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globe logo     Caravan: Newsletter of the Alliance for a Responsible and United World
Number 4 October 1999

bulletFrom Readers
bulletAlliance in Motion
bulletOasis of the Alliance
 · Third Pillar
 · Earth Council Proposal
 · Human Crossroads Proposal
 · Considerations
 · South Asian Response
 · South Asian Draft
 · African Freedom Charter
bulletThe Artist
bulletCover Page
bulletReturn to ALLIANCE LIBRARY

drawing of man standing on stack of papers and holding Earth

Proposed by Pierre Calame and André Levesque (France)
within the framework of the workshop "Human Cross-roads"

The Earth is our only, single, and irreplaceable homeland. Humankind, in its diversity, belongs to the community of life and is part of its evolution. Their destinies are inseparable. As the heirs of the women and men who on this earth have preceded us, we acknowledge our personal and collective responsibilities to human beings, to the community of life, and to the coming generations.

Humankind has the power and the science to transform its environment irreversibly. If for reasons of improvidence, greed, selfishness, unconsciousness, pride, ignorance, or indifference we forget our responsibilities and our duties of solidarity to others and to the earth, we are bound for self-destruction.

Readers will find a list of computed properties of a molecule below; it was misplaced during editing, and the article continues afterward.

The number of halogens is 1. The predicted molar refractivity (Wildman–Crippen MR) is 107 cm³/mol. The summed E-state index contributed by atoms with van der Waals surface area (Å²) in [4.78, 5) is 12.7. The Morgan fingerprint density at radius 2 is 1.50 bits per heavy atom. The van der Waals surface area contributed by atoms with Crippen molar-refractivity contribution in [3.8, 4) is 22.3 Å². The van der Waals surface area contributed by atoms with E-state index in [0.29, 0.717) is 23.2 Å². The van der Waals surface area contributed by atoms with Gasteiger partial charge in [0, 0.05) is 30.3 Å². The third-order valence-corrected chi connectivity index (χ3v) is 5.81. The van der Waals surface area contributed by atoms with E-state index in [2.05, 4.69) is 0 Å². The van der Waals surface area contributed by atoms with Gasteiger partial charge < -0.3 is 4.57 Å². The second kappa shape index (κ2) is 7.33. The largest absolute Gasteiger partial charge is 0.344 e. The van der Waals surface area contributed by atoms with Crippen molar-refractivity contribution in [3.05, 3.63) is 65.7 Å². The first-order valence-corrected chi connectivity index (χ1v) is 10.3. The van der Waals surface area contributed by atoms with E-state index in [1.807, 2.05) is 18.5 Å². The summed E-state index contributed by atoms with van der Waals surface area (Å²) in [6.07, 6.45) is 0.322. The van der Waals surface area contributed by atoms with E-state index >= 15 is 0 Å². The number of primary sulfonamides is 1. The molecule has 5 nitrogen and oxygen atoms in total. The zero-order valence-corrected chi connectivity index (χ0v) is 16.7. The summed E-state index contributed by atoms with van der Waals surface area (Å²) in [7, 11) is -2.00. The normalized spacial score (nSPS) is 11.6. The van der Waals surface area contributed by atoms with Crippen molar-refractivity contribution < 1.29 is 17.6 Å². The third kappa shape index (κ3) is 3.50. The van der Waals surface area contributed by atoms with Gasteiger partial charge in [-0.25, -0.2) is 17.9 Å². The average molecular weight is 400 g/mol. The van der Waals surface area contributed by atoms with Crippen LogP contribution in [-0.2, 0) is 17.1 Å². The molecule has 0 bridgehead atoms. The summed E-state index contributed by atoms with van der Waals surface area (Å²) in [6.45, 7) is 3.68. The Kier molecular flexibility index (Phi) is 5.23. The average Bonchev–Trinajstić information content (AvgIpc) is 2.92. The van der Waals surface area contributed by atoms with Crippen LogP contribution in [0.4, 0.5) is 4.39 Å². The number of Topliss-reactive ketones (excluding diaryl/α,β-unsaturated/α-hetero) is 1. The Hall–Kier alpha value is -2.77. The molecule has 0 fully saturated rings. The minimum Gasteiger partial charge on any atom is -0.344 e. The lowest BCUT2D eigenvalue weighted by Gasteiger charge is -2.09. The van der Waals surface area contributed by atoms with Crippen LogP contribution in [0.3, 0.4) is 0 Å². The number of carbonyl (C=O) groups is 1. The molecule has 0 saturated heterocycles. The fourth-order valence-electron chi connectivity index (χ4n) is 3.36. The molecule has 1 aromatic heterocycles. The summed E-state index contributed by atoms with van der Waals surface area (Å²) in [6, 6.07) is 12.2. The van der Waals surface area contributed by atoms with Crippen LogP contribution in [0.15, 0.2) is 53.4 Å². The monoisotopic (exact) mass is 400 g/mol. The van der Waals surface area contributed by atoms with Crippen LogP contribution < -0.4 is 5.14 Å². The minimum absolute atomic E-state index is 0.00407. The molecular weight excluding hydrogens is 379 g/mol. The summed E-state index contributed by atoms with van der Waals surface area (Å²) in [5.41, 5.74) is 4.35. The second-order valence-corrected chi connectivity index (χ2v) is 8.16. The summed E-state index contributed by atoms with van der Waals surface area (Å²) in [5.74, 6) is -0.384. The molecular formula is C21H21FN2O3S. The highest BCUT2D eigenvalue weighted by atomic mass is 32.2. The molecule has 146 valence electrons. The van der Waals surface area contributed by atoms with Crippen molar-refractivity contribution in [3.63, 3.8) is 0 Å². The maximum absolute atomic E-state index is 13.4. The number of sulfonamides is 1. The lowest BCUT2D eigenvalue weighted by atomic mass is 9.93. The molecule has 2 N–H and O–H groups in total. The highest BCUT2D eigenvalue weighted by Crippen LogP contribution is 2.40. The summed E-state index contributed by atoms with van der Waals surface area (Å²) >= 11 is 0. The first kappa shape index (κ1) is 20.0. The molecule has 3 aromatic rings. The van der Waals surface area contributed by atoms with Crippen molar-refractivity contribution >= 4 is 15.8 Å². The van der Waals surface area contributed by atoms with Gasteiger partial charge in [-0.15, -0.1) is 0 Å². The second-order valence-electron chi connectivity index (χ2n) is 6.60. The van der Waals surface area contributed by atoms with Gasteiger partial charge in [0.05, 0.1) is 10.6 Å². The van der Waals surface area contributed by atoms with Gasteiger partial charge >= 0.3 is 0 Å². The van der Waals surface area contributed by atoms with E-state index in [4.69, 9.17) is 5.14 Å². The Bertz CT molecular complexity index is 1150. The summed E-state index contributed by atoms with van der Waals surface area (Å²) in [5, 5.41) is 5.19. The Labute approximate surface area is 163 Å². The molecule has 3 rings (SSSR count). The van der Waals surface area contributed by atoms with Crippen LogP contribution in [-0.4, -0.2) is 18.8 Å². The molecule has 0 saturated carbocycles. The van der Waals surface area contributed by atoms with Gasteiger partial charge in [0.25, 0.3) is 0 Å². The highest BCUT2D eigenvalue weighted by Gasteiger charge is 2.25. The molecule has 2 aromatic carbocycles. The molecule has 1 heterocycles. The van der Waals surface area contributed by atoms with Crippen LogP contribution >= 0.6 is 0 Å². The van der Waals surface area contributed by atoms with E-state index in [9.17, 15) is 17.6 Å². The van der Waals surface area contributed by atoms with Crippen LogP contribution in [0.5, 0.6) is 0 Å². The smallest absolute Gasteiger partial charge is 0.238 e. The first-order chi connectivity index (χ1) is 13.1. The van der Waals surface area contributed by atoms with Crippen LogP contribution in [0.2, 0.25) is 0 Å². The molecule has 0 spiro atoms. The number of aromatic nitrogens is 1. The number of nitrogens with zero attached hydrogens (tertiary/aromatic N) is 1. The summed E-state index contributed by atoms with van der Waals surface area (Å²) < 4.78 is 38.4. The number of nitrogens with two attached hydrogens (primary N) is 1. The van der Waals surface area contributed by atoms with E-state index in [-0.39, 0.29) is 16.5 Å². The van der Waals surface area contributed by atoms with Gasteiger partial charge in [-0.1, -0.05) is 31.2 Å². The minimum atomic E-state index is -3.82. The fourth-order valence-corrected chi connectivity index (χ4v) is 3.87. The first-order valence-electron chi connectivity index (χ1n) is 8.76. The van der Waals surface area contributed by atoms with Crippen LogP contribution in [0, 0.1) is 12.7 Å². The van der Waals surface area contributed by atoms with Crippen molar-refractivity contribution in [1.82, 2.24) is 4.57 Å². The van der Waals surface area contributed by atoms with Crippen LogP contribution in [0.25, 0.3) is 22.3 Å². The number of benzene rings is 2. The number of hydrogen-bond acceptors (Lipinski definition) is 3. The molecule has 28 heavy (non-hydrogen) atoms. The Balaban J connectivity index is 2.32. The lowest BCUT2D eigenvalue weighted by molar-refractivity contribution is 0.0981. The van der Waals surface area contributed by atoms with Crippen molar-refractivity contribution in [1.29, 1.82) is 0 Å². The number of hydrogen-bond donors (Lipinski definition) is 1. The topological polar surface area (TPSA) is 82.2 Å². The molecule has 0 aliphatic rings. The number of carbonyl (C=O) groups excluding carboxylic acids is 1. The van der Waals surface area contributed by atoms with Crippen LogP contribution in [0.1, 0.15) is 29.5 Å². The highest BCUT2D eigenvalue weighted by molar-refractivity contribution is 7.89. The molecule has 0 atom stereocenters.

The scope and speed of the changes that Humankind has experienced in the past century, the rapid population growth, the blows to the diversity of cultures and living beings, the progressive depletion of resources and their inequitable distribution among human beings, and the inequalities among and within societies urgently require a new pact among human beings, in which they recognize each other as partners in the survival and the development of humankind and for the safekeeping of the planet.

This pact, intended to promote harmony in the relations among human beings, among societies, and between humankind and the planet, is rooted in our traditions and our wisdom. It rests on five fundamental principles. These principles must guide the conduct of individuals, public authorities, corporations, scientists and the international community.

1. To preserve humankind in its wealth and the planet in its integrity, diversity and unity must be conciliated at every level

To survive and to develop, humankind needs to preserve the integrity of the community of life of which it is part.

Humankind and the community of life are made of an infinite variety of beings, all of them interdependent. Unity and diversity are inseparable and equally necessary to the integrity of humankind and the community of life.

Every human community has the right to live according to its culture and its convictions, provided that it recognizes the same right to diversity for its own members and for the other communities.